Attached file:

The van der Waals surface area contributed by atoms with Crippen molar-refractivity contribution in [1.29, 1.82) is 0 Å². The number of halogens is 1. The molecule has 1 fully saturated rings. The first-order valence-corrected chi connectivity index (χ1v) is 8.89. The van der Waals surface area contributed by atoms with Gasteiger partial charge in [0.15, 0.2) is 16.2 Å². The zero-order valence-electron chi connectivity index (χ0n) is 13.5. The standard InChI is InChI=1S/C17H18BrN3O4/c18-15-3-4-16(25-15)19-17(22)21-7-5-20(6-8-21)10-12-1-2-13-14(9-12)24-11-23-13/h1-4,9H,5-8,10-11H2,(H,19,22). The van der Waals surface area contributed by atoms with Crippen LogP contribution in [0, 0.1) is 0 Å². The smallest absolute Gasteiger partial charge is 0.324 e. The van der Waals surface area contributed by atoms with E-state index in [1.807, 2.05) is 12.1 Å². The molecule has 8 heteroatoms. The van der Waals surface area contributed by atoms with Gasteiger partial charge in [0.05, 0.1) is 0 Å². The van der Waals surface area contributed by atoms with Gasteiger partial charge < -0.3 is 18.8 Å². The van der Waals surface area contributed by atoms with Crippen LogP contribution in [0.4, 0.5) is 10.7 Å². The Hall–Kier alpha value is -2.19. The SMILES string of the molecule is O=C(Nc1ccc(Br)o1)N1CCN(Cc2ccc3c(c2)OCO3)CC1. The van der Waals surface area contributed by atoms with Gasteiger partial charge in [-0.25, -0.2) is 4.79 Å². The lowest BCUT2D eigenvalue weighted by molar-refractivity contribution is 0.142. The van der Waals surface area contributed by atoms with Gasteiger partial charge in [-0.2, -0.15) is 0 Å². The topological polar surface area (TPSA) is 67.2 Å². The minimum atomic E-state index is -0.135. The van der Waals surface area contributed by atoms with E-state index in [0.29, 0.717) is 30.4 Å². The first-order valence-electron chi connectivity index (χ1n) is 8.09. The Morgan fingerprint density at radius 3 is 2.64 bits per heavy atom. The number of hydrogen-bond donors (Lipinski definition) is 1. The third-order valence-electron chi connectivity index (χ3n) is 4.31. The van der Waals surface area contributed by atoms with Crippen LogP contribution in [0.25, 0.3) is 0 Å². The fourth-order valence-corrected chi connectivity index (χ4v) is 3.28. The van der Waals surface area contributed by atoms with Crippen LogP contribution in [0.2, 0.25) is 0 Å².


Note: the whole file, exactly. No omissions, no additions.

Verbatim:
The van der Waals surface area contributed by atoms with Crippen molar-refractivity contribution in [1.29, 1.82) is 0 Å². The number of halogens is 1. The molecule has 1 fully saturated rings. The first-order valence-corrected chi connectivity index (χ1v) is 8.89. The van der Waals surface area contributed by atoms with Gasteiger partial charge in [0.15, 0.2) is 16.2 Å². The zero-order valence-electron chi connectivity index (χ0n) is 13.5. The standard InChI is InChI=1S/C17H18BrN3O4/c18-15-3-4-16(25-15)19-17(22)21-7-5-20(6-8-21)10-12-1-2-13-14(9-12)24-11-23-13/h1-4,9H,5-8,10-11H2,(H,19,22). The van der Waals surface area contributed by atoms with Crippen LogP contribution in [0, 0.1) is 0 Å². The smallest absolute Gasteiger partial charge is 0.324 e. The van der Waals surface area contributed by atoms with E-state index in [1.807, 2.05) is 12.1 Å². The molecule has 8 heteroatoms. The van der Waals surface area contributed by atoms with Gasteiger partial charge in [0.05, 0.1) is 0 Å². The van der Waals surface area contributed by atoms with Gasteiger partial charge < -0.3 is 18.8 Å². The van der Waals surface area contributed by atoms with Crippen LogP contribution in [0.4, 0.5) is 10.7 Å². The Hall–Kier alpha value is -2.19. The SMILES string of the molecule is O=C(Nc1ccc(Br)o1)N1CCN(Cc2ccc3c(c2)OCO3)CC1. The van der Waals surface area contributed by atoms with Gasteiger partial charge in [-0.25, -0.2) is 4.79 Å². The lowest BCUT2D eigenvalue weighted by molar-refractivity contribution is 0.142. The van der Waals surface area contributed by atoms with Gasteiger partial charge in [-0.2, -0.15) is 0 Å². The topological polar surface area (TPSA) is 67.2 Å². The minimum atomic E-state index is -0.135. The van der Waals surface area contributed by atoms with E-state index in [0.29, 0.717) is 30.4 Å². The first-order valence-electron chi connectivity index (χ1n) is 8.09. The Morgan fingerprint density at radius 3 is 2.64 bits per heavy atom. The number of hydrogen-bond donors (Lipinski definition) is 1. The third-order valence-electron chi connectivity index (χ3n) is 4.31. The van der Waals surface area contributed by atoms with Crippen LogP contribution in [0.25, 0.3) is 0 Å². The fourth-order valence-corrected chi connectivity index (χ4v) is 3.28. The van der Waals surface area contributed by atoms with Crippen LogP contribution in [0.2, 0.25) is 0 Å².